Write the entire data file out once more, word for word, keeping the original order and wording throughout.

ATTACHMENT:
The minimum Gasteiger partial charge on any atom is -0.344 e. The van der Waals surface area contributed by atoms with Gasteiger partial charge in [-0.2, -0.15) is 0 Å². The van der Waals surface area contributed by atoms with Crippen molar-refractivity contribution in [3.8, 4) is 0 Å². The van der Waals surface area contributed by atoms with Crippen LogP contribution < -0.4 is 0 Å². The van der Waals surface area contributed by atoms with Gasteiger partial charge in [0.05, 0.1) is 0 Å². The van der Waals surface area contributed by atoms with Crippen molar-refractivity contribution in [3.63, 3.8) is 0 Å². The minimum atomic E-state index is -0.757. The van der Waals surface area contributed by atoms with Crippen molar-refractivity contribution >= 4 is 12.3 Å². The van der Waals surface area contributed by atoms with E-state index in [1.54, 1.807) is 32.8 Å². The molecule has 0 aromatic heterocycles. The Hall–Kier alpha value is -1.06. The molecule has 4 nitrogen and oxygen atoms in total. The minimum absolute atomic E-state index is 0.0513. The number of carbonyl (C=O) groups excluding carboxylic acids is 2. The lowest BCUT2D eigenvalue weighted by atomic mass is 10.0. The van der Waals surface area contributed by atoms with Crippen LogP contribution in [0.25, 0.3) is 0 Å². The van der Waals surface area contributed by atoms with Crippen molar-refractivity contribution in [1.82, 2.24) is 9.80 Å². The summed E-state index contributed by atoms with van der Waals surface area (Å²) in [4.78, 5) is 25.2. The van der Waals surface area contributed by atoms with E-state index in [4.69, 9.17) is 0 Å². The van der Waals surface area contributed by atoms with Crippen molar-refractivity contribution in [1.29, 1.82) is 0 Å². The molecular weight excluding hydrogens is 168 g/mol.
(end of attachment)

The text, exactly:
The minimum Gasteiger partial charge on any atom is -0.344 e. The van der Waals surface area contributed by atoms with Gasteiger partial charge in [-0.2, -0.15) is 0 Å². The van der Waals surface area contributed by atoms with Crippen molar-refractivity contribution in [3.8, 4) is 0 Å². The van der Waals surface area contributed by atoms with Crippen LogP contribution < -0.4 is 0 Å². The van der Waals surface area contributed by atoms with Gasteiger partial charge in [0.05, 0.1) is 0 Å². The van der Waals surface area contributed by atoms with Crippen molar-refractivity contribution in [3.63, 3.8) is 0 Å². The minimum atomic E-state index is -0.757. The van der Waals surface area contributed by atoms with Crippen molar-refractivity contribution >= 4 is 12.3 Å². The van der Waals surface area contributed by atoms with E-state index in [1.54, 1.807) is 32.8 Å². The molecule has 0 aromatic heterocycles. The Hall–Kier alpha value is -1.06. The molecule has 4 nitrogen and oxygen atoms in total. The minimum absolute atomic E-state index is 0.0513. The number of carbonyl (C=O) groups excluding carboxylic acids is 2. The lowest BCUT2D eigenvalue weighted by atomic mass is 10.0. The van der Waals surface area contributed by atoms with Crippen LogP contribution in [0.25, 0.3) is 0 Å². The van der Waals surface area contributed by atoms with Crippen molar-refractivity contribution in [1.82, 2.24) is 9.80 Å². The summed E-state index contributed by atoms with van der Waals surface area (Å²) in [4.78, 5) is 25.2. The van der Waals surface area contributed by atoms with E-state index in [4.69, 9.17) is 0 Å². The van der Waals surface area contributed by atoms with Crippen molar-refractivity contribution in [1.29, 1.82) is 0 Å². The molecular weight excluding hydrogens is 168 g/mol.